Lightning & Surge Protection 101 - Part 5

Today, wireless systems for telephone, alarms, security, and other applications are all the rage. Here is a cautionary tale.

  • At one time, IBM, and later Simplex Time Recorder Company, manufactured electronic, self-correcting clock systems that employed a high power frequency generator wired in parallel across the electrical service. The last minute of every hour, the frequency generator would be turned on for a fixed period of time, and insert one of several available frequencies on the entire AC distribution system in the entire building. The secondary clocks, which plugged into any available single phase, 2-wire 120V outlet, each contained a signal amplifier which turned the frequency into a voltage that would energize a solenoid operated correction mechanism in each clock for system-wide synchronization. It was discovered that If two relatively proximate facilities running on the same utility feed just happened to be set to correct using the same frequencies, it would sometimes result in cross talk between building clock systems which might have one or both facilities with a slightly different Master Clock time setting cause an adjacent facility to also go into correction, with the usual result of each or both systems advancing, every hour.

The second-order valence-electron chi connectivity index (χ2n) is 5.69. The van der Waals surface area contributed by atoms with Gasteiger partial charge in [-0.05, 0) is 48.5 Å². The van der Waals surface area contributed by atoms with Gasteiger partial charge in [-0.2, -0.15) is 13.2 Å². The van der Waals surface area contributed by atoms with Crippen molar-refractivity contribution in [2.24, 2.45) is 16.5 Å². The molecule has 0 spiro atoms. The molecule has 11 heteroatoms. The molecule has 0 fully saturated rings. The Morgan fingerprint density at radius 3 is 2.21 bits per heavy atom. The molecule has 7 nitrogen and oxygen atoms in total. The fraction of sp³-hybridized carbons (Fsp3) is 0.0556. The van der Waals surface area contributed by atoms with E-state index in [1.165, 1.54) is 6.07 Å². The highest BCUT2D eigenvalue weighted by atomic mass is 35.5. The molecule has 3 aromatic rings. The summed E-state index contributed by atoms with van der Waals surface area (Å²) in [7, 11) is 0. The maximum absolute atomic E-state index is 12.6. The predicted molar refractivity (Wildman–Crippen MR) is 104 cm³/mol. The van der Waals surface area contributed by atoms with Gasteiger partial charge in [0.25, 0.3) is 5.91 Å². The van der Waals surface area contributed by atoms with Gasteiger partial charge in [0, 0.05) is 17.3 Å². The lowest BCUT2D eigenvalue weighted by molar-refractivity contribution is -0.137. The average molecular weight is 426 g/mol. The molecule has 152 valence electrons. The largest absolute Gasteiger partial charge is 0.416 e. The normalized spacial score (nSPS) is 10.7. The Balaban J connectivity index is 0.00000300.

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Lightning & Surge Protection 101 - Part 4

When people ask me what I do, my usual response is, "I'm the last guy that gets called to fix something after everybody else who could possibly screw it up has been brought in and has failed to find or fix the problem, and usually, only after sins of the installer or subsequent service\installation people have been obscured or exacerbated by subsequent repair or troubleshooting attempts." Over the course of a career, a manufacturer's technical representative gets to see about every kind of "equipment failure" imaginable, and even some that aren't so imaginable.

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